Facebook secretly maintained an elite tier of users known as “XCheck,” exempting millions of VIPS, including athletes and politicians, from the social networking giant’s normal content moderation rules.
The XCheck policy, which stands for “cross check,” was originally created as a quality control measure, allowing Facebook more latitude to consider content moderation decisions relating to high-profile users of the site.
Now, according to internal documents reviewed by the Journal, it’s used by millions, who often face little to no pushback when their posts cross the line, compared to normal Facebook users.
In 2019, for example, soccer star Neymar made posts that included nude photos of a woman who had accused him of rape, which normally would’ve been deleted.
The Paris Saint-Germain forward, however, was on the XCheck list, which kept Facebook moderators from taking down the post for more than a day, exposing it to more than 50 million people. Moreover, as opposed to the site’s normal “one strike” policy on disabling profiles which post such content, his account was able to remain active after the case went “to leadership,” documents reveal.
(Neymar denied the rape allegation, and no charges against him were ever filed.)
Other posts by XCheck influential users included misinformation about Hillary Clinton and medical science.
In a 2019 memo, Facebook researchers accused the company of “knowingly exposing users to misinformation that we have the processes and resources to mitigate.”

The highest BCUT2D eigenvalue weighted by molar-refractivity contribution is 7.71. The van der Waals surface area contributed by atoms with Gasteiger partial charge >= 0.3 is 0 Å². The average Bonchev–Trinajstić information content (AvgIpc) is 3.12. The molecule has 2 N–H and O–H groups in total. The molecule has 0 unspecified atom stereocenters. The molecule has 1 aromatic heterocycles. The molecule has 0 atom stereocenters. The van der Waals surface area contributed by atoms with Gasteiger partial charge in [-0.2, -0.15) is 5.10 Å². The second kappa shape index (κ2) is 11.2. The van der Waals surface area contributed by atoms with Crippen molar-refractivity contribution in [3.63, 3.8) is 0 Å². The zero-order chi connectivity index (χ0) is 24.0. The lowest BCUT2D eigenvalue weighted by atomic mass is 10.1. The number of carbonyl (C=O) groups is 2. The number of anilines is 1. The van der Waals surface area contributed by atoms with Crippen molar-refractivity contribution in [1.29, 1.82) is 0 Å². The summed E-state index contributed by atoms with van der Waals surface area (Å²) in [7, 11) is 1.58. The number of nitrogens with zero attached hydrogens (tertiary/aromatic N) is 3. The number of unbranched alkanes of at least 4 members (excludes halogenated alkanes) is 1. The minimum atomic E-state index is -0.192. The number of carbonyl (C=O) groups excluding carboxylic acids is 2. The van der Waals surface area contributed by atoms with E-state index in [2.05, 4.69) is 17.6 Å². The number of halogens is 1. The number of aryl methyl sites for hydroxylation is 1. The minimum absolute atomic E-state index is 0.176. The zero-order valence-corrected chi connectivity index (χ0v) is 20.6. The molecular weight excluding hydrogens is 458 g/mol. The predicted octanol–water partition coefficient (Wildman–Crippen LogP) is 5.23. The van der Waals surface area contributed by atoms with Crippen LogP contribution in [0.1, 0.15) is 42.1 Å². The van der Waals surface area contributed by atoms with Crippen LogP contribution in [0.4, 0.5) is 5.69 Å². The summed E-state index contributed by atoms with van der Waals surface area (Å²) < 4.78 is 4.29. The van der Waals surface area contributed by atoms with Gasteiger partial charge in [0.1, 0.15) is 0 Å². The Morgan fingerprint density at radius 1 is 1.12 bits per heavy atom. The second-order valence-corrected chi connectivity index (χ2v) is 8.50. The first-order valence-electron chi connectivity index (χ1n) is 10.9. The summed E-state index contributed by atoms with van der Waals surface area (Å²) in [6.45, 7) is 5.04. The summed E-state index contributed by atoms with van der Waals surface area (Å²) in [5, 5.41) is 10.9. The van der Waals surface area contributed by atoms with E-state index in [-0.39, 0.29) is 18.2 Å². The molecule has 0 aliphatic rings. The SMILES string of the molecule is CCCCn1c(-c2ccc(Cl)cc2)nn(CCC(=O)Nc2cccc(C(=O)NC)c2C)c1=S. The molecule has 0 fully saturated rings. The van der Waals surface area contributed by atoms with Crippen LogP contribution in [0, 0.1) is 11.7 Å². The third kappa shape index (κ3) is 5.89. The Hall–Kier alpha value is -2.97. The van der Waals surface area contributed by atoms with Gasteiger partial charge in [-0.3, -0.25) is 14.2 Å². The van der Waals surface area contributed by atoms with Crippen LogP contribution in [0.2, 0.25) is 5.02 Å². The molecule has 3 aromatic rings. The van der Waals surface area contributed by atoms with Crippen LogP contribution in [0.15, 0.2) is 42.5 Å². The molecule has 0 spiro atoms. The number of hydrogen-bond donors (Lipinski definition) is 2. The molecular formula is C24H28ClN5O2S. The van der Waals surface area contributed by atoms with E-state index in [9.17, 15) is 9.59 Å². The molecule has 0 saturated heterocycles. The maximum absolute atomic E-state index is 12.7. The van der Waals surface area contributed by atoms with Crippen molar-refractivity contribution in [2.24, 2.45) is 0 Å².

That same year, an internal review from Facebook tore into the elite user status, calling it “not publicly defensible” and a major “breach of trust.”
“We are not actually doing what we say we do publicly,” the review noted. “Unlike the rest of our community, these people can violate our standards without any consequences.”
An individual seeking whistleblower protection has reportedly handed over some of the internal documents viewed as part of the Journal investigation to the Securities and Exchange Commission, a regulator which examines financial fraud.
The social networking site defended its content practices and told the Journal that it is fading out elements of the XCheck programme.
The policy “was designed for an important reason: to create an additional step so we can accurately enforce policies on content that could require more understanding,” a spokesperson wrote, adding, “A lot of this internal material is outdated information stitched together to create a narrative that glosses over the most important point: Facebook itself identified the issues with cross check and has been working to address them.”
There were nearly 5.8 million XCheck users in 2020.
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